Firefox Security Hole Is Why You Need An Adblocker And An Update

Windows:

  • When I clicked “Help” then “About Firefox” it immediately downloaded the patch.  
  • Click on the “Restart Firefox To Update Button”

Linux (Debian)

Assuming you have “real” Firefox installed and the sources in place.

  • Open Terminal as Root.
  • Smile because you have Root.
  • apt-get update
  • apt-get upgrade
  • Restart Firefox when you click on the button that appears.

Other Linux Distros will vary, of course.

Mac apparently does not have the problem.

What happened?  Hackers.  Simply put, a Hacker exploited a hole in Firefox so that advertisements could push some code onto your machine to take it over.

Now, this business about ad blockers.

I run one and I use it very aggressively. It is for this reason.  It is also that I truly hate being pandered to and watched.

The latest trend is to watch what you are doing via “tags”.  A 1 pixel “dot” of a picture will be pushed to your browser as an anchor for them to watch what you are doing.

The best thing for you to do is to run an ad blocker.  You tell it what to block, and yes, it gets very technical because you have to take responsibility to block these things.  For the most part, an ad blocker with (free) subscriptions will block most, but never all, of these nasties.

When you run an ad blocker you will also notice that your browser runs much faster since it isn’t trying to paint all those ads for all those products that you will never use.

Lets be honest, have you ever actually clicked on an ad intentionally?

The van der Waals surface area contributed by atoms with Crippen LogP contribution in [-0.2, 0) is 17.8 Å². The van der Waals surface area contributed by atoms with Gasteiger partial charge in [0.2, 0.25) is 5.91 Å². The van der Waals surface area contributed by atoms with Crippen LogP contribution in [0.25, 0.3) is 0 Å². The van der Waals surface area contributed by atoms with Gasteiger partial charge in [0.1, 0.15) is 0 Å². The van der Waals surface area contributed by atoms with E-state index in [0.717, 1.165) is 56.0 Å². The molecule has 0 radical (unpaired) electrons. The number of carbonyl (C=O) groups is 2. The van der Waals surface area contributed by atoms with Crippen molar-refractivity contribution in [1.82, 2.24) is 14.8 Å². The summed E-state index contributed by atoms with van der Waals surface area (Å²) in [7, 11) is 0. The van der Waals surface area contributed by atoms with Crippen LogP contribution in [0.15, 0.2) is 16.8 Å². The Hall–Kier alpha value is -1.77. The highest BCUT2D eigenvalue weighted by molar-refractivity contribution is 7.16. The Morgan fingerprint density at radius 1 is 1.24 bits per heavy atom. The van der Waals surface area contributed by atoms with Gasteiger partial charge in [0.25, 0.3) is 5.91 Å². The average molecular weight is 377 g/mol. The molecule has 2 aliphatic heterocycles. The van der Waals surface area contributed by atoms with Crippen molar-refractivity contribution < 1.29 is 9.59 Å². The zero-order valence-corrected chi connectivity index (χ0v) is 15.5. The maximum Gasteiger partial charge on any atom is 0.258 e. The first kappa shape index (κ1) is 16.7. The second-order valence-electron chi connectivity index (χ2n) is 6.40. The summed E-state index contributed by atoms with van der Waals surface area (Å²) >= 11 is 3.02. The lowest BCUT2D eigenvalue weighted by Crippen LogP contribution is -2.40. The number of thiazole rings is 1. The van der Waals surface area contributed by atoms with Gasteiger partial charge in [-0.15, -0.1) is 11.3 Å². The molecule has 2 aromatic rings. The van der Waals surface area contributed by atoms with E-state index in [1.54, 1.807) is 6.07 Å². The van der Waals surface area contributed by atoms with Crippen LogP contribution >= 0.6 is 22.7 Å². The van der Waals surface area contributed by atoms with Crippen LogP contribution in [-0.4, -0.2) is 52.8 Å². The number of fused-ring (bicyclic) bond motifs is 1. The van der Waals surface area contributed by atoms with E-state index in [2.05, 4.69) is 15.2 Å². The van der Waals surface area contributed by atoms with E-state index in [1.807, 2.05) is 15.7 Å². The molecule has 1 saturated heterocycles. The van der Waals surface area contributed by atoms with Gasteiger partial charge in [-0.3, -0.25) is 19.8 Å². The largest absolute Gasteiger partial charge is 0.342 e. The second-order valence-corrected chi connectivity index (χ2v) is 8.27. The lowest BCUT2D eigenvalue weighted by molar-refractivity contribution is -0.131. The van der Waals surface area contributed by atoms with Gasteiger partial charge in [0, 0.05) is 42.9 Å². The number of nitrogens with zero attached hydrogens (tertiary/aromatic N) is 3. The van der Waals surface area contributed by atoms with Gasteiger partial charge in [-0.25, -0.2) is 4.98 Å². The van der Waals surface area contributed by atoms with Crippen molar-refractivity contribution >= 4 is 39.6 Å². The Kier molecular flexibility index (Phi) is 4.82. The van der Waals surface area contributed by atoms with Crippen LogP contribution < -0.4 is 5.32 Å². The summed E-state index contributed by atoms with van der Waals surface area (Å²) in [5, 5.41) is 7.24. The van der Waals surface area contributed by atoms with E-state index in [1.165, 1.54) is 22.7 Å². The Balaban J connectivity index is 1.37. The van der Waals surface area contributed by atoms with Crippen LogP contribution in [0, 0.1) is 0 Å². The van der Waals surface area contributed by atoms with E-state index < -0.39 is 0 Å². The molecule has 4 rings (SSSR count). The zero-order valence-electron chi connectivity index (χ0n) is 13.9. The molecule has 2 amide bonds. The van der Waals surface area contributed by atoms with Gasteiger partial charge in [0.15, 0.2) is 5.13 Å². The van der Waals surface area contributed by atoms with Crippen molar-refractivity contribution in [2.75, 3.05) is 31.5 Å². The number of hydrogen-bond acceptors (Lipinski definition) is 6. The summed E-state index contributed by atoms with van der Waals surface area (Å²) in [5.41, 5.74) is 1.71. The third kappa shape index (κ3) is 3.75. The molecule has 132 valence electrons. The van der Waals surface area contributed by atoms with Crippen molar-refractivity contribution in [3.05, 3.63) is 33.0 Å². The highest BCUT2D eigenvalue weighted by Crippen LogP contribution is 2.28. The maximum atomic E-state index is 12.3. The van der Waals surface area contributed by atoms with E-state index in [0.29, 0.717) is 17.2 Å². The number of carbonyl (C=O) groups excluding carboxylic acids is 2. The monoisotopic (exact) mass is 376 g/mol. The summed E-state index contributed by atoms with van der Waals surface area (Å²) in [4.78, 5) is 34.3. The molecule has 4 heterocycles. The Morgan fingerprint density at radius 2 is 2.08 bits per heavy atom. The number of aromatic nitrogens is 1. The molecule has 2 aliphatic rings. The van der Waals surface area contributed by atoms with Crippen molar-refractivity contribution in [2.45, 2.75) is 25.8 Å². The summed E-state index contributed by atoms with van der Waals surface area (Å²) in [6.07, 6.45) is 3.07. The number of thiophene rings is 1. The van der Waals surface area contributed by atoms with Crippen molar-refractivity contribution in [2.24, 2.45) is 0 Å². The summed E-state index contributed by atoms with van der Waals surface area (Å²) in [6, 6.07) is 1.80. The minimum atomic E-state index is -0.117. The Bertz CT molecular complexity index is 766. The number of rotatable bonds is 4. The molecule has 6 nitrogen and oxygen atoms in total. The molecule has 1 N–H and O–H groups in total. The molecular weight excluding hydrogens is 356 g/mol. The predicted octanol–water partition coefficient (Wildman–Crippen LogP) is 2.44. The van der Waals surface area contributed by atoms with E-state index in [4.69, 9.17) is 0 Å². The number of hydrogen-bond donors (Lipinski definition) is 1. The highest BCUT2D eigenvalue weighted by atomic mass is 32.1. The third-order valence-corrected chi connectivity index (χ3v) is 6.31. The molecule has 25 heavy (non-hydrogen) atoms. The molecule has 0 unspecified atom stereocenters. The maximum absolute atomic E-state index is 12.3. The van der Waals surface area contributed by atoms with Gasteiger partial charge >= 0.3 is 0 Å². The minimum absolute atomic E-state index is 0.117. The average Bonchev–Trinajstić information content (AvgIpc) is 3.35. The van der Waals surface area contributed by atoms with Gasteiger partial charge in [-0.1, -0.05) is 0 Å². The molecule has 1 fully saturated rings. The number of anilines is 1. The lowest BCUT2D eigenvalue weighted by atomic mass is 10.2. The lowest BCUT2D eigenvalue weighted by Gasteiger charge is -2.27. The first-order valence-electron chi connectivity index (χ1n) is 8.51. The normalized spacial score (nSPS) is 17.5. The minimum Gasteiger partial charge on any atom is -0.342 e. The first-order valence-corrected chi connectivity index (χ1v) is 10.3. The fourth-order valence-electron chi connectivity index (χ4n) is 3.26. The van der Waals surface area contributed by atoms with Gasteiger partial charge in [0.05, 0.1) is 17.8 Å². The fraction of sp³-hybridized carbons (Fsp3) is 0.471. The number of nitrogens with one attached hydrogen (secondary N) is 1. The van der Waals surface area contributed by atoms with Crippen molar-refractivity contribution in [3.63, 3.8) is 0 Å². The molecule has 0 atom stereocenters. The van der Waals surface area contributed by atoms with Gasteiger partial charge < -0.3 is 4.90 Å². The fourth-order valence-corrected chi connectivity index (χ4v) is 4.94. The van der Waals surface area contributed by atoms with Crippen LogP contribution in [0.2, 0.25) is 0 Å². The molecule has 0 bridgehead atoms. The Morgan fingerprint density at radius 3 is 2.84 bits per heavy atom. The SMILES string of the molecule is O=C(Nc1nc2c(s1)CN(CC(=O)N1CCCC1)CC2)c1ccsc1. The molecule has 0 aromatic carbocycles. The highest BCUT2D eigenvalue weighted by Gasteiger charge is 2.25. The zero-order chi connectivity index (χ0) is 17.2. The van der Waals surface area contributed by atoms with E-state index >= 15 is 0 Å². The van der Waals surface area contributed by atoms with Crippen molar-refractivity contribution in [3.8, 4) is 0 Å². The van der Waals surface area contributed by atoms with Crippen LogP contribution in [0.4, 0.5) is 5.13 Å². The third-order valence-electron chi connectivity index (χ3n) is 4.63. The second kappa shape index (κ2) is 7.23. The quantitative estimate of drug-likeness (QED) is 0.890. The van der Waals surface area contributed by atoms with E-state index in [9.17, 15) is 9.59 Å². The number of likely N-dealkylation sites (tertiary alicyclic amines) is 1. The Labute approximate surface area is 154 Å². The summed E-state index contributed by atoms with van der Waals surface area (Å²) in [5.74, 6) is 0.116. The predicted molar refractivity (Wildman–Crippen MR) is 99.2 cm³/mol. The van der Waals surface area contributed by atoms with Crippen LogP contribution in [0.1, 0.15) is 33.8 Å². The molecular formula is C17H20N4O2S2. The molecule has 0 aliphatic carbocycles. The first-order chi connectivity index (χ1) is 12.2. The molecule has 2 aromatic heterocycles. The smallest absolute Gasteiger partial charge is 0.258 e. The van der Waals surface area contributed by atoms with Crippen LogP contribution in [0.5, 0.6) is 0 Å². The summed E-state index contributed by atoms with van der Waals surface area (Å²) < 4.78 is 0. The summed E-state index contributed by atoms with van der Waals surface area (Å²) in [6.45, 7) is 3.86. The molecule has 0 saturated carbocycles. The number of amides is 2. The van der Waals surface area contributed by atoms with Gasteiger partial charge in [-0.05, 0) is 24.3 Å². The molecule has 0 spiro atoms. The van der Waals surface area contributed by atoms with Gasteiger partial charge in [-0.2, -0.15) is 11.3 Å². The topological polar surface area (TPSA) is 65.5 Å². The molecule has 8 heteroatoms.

Me neither.

Heck, I don’t even see youtube commercials because I run an ad blocker.

The easier one to use is Ad Block Plus.  It is controversial because they allow certain advertisers to pay *them* to be allowed past the blocker.  I would recommend this for basic users because unless you want to learn how to use it, it’s pretty simple.

The one I am using is called uBlock.  I’m still learning how to use it.  It removes the ads, but I haven’t figured out how to make it remove the blank space the ad created.

It’s up to you.  Ads and Hackers, or a better browsing experience.  I know what I chose.

Now, if you will excuse me, I have a browser to restart.

Getting Your SMS Texts Back on Android After Leaving the IPhone

This is something I usually don’t do.  A Reblog.

I’m doing it so I have the info later on and will have to repeat it.  Now you know why I have so many recipes on here – so I can bake and not have to go digging through the “Recipe Box of Doom”!

The backstory is that when Kevin went to The Isle Of Man, I borrowed a shiny old or “new to me” iPhone 4s for two weeks.  The reason is that iMessage on the iPhone will do what passes for an international text for free.  Google’s Hangouts works that way too.  But either way you have to have two people on the same hardware.  Either Android or iPhone – but not mixed.  Both systems are proprietary, and I believe that both will not play well with each other.

Since he had the loaner, I went off my beloved Samsung Galaxy S4 for two weeks.   I came back to the S4 because I use the phone like a computer and create content on it like pictures and videos mainly for my own entertainment and use here.   The camera on that iPhone has thankfully been improved in later versions, it was too saturated and too poor and grainy in low light situations.  The software was rubbish since HDR didn’t work well at all, but this is also iOS 6 when the current phones get iOS 8.

Got all that?

Anyway, here are the steps – and if you’re coming here and want the original, here is the direct link.  I have no pictures here since I followed the steps and it worked first time immediately.  The steps were beyond annoying when I got to iCloud since Apple wants you to stay on their services.  Removing the phone number from iCloud required hunting around in every nook and cranny of the site in order to delete the number from wherever you find it.

Steps:

1)  Before you leave your iPhone, turn off iMessage.  This is done by going into the Settings app, selecting Message, then flicking the slider to off on iMessage.